In the patient's hands

Handheld OCT device to address long hospital waiting times could be ready ‘by 2018’

02 Aug 2016 by Olivia Wannan, Laurence Derbyshire

Patients fed up with long waiting times for hospital eye services can take cheer from a prototype binocular optical coherence tomography (OCT) system currently being tested at Moorfields Eye Hospital.

Hospital consultant ophthalmologist, Dr Pearse Keane, gave a presentation on the project at the Moorfields annual general meeting (20 July, London).

While still a prototype, the device would one day offer whole-eye OCT, autorefraction, pupillary light response and other eye examination tests in a handheld system.

“We hope to have the device ready and available for CE marking and subsequent commercial availability around 2018,” Dr Keane outlined.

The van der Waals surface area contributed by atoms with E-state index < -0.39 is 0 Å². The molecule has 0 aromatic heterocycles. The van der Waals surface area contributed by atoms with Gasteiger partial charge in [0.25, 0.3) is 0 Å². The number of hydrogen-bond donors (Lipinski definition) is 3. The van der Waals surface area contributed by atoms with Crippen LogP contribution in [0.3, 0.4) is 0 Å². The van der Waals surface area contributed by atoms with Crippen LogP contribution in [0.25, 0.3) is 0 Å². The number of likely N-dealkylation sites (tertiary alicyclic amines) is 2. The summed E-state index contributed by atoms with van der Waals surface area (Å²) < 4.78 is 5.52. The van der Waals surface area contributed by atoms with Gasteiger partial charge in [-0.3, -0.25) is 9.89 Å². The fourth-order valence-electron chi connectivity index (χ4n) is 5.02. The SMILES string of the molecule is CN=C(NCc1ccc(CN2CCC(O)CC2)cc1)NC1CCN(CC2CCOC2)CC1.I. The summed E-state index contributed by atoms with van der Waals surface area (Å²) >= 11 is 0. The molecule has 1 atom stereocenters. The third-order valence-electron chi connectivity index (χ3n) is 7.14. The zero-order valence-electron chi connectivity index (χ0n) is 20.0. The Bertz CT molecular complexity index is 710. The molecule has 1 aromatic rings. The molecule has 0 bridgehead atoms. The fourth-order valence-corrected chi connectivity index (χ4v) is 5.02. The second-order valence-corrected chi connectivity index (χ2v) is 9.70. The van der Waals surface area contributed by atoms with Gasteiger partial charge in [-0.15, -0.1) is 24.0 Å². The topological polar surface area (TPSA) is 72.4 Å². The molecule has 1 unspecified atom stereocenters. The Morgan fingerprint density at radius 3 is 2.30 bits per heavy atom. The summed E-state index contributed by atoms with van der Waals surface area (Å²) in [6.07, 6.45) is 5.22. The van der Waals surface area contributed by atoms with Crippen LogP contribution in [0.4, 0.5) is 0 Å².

“In the medium term, we’re looking to have this in the hospital eye service, in retinal therapy clinics and injection clinics where people often have to wait for hours for a relatively routine decision. So if we could automate a lot of that process, we can increase the efficiency, reduce the costs and really improve the quality of life of patients attending these clinics,” he highlighted.

“I think it’s much further down the road that something like this would become available in the community, in the High Street opticians, or local eye hospitals. But that’s something we’re certainly aiming towards – maybe, in the long term, even in patients’ homes,” he explained.

The OCT project is also collaborating with Google DeepMind to see if artificial intelligence can assist in diagnosing eye disease.


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